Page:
2A - The Michigan Daily - Monday, September 20, 2004
Iraq violence grows, claims 300 _ives NEWS IN BRIEF
Ira volecegrosais 30 ive NWSI RIM-EF"MM
BAGHDAD, Iraq (AP) - The Iraqi
prime minister insisted yesterday that
the raging insurgency - which has
claimed 300 lives in the last week alone
and resulted in a wave of kidnappings
- will not delay January elections,
promising the vote will strike a "major
blow" against the violent opposition.
Meanwhile, a grisly videotape posted
on a Web site showed the beheading
of three hostages believed to be Iraqi
Kurds accused by militants of cooperat-
ing with U.S. forces.
A separate group also claimed to have
captured 18 Iraqi soldiers and threat-
ened to kill them unless a detained aide
of radical Shiite cleric Muqtada al-Sadr
was freed, according to the Arab news
In another sign of continuing insta-
bility 17 months into the U.S.-led occu-
pation of Iraq, a suicide car bomb killed
three people in Samarra - a northern
city that U.S. and Iraqi commanders
have portrayed as a success story in their
attempts to put down the insurgency.
Over the past week, about 300 people
have been killed in escalating violence,
including bombings, street fighting and
U.S. airstrikes. Last week, U.N. Secre-
tary-General Kofi Annan warned there
could not be "credible elections if the
security conditions continue as they
But Iraqi Prime Minister Ayad
Allawi, who is heading to the United
Nations for this week's General Assem-
bly session in New York, said his interim
government was determined "to stick to
A young boy checks out a toy gun at a toy shop in Baghdad, Iraq, yesterday.
With violence on the rise in Iraq, toy guns are on a hot selling list of toy shops.
the timetable of the elections," which
are due by Jan. 31.
"January next, I think, is going to be a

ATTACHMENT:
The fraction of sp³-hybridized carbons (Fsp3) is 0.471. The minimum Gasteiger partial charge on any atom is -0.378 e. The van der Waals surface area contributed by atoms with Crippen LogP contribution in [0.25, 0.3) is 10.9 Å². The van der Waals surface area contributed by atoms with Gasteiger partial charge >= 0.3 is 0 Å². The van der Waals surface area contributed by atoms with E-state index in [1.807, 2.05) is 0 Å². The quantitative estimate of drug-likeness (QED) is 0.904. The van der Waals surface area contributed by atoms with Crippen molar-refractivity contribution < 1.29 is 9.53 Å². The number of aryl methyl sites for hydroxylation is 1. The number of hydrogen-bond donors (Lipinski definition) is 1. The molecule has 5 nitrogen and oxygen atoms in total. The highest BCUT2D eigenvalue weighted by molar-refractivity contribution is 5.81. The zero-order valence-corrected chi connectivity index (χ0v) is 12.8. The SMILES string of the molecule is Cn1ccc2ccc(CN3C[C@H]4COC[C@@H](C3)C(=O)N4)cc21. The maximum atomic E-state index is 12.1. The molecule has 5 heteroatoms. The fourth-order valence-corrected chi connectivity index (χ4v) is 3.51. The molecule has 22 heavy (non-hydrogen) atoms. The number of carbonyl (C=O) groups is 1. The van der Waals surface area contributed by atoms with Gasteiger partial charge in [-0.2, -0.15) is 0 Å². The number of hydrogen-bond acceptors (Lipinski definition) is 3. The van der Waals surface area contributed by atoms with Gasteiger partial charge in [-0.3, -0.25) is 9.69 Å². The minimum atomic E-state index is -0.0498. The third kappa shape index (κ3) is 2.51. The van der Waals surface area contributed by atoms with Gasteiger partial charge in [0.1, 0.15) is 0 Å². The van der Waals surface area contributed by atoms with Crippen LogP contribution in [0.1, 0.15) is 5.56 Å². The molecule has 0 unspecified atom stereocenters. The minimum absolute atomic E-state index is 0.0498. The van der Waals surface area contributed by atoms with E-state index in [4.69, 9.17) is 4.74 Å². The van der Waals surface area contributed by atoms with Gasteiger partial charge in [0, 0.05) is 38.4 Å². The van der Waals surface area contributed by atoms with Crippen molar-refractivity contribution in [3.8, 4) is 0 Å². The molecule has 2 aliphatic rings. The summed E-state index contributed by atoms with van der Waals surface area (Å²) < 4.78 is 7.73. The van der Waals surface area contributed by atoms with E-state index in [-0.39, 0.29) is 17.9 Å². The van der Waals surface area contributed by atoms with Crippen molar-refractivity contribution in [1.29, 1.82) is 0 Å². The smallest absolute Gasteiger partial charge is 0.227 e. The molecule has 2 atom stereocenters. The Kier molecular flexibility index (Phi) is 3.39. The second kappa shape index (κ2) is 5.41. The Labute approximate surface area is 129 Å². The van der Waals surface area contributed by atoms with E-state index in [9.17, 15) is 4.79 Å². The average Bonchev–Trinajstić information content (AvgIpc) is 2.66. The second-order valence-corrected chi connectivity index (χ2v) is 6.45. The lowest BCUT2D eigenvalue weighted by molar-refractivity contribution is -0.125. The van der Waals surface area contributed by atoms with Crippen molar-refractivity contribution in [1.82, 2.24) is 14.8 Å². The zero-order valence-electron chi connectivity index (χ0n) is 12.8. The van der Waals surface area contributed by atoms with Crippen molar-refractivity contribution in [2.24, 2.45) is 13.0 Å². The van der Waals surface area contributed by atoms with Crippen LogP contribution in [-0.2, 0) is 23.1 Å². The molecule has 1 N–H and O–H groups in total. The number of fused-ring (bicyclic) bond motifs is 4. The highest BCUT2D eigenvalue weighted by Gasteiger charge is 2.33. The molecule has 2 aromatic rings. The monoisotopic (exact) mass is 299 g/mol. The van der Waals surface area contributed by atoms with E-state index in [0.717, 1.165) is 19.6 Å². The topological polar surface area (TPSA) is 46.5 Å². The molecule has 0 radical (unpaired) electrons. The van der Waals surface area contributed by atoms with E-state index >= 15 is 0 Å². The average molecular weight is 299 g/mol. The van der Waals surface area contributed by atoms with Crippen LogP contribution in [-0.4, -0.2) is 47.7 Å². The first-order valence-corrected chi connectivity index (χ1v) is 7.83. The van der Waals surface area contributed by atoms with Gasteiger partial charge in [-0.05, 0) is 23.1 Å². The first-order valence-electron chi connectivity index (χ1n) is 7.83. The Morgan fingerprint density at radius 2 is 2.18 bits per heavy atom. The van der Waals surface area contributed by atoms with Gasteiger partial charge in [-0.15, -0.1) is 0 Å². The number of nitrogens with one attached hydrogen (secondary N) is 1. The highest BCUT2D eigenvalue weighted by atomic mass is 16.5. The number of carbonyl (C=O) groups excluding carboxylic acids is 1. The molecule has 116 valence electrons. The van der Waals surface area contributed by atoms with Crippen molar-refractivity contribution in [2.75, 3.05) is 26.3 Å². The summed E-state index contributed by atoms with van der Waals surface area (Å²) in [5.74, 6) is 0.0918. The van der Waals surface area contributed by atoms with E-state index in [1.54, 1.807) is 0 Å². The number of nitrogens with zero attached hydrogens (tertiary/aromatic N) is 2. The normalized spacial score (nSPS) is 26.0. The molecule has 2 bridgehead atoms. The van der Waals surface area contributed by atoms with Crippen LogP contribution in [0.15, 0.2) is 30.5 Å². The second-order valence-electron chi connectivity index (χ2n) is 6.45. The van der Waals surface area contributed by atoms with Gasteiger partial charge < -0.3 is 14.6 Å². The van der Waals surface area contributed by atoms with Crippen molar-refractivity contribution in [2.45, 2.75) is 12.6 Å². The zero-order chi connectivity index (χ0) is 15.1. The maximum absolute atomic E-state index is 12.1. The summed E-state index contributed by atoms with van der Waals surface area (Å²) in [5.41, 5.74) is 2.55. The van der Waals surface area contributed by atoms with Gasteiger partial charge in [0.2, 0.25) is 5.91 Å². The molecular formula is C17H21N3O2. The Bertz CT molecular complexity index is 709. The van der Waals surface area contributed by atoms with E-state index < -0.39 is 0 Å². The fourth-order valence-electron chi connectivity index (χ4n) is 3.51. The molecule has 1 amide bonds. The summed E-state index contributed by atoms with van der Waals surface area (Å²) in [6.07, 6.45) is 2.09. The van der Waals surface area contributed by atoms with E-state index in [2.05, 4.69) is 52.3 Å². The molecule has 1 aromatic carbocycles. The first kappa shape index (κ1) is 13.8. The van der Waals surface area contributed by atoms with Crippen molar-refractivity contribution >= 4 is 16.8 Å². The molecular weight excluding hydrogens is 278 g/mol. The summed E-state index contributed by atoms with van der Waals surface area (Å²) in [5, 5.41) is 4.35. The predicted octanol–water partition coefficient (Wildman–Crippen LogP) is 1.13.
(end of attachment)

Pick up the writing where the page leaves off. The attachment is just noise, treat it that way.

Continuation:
major blow to terrorists and insurgents,"
said Allawi, who spoke with reporters
after a meeting with British leader Tony
Blair in London. "We are adamant that
democracy is going to prevail, is going
to win in Iraq."
Allawi, a Shiite Muslim, has been
insistent about holding elections on time
because of pressure from Iraq's Shiite
community and its most powerful cler-
ic, Grand Ayatollah Ali al-Sistani, who
fought for early elections. Reneging on
the vote would risk angering the gener-
ally cooperative Shiite religious estab-
Shiites, who are in the majority in
Iraq, are eager to translate their num-
bers into political power.
But several cities in the Sunni Muslim
heartland north and west of Baghdad
are out of U.S. and Iraqi government
control, with insurgents holding sway,
particularly in the city of Fallujah. That
raises questions on whether balloting
can be held there - and the legitimacy
of elections held without adequate Sunni
Republican and Democratic senators
urged the Bush administration yester-
day to face the reality of the situation
in Iraq and change its policies. A major
problem, said leaders of the Senate
Foreign Relations Committee on CBS'
"Face the Nation," was incompetence
by the administration in reconstructing
the country's shattered infrastructure.
WASHINGTON (AP) - While
record trade deficits and lost manufac-
turing jobs are campaign issues, U.S.
exporters are fuming because Congress
has yet to change corporate tax laws that
threaten their sales in Europe, America's
biggest foreign market.
The tax dilemma has produced a varied
alliance that includes racehorse breeders;
citrus, fruit and vegetable farmers; and
manufacturing companies, from small
jewelry makers to Detroit's auto giants.
More than 400 companies wrote Con-
gress this past week urging lawmakers
to pass legislation that is needed to end
penalty tariffs. They are being imposed
on more than 1,600 U.S. exports with
total annual sales to Europe of nearly
The European Union is increas-
ing the tariffs by 1 percentage point
for each month that Congress fails to
repeal a tax break for exporters. The
World Trade Organization has ruled
that the tax break amounts to an ille-
The penalty tariff, which started at 5
percent in March, has risen to 11 per-
cent. At first it was low enough that U.S.
companies could absorb the higher tax
rather than raise their prices in Europe.
But it has reached the point where it
is beginning to bite, and the penalty is
set to continue climbing until it hits 17
percent next March.
The American Farm Bureau Fed-
eration estimates that U.S. farmers will
lose $150 million in sales over the first
year the tariffs are in place. That would
cut sales to Europe on the targeted farm
products by nearly one-fifth.
"When you are looking at this size
of losses, the pain is going to be intense
unless Congress acts," said Pat Wolff, a
tax specialist with the federation.
The farm products range from cheese
produced in Wisconsin and Vermont to
Florida oranges and California limes
Sen. Charles Grassley, chairman of
the Senate Finance Committee, is lead-
ing the fight to pass the corporate tax
bill. Grassley (R-Iowa) said U.S. jewelry
manufacturers - 95 percent of which
are small businesses - face stiff tariffs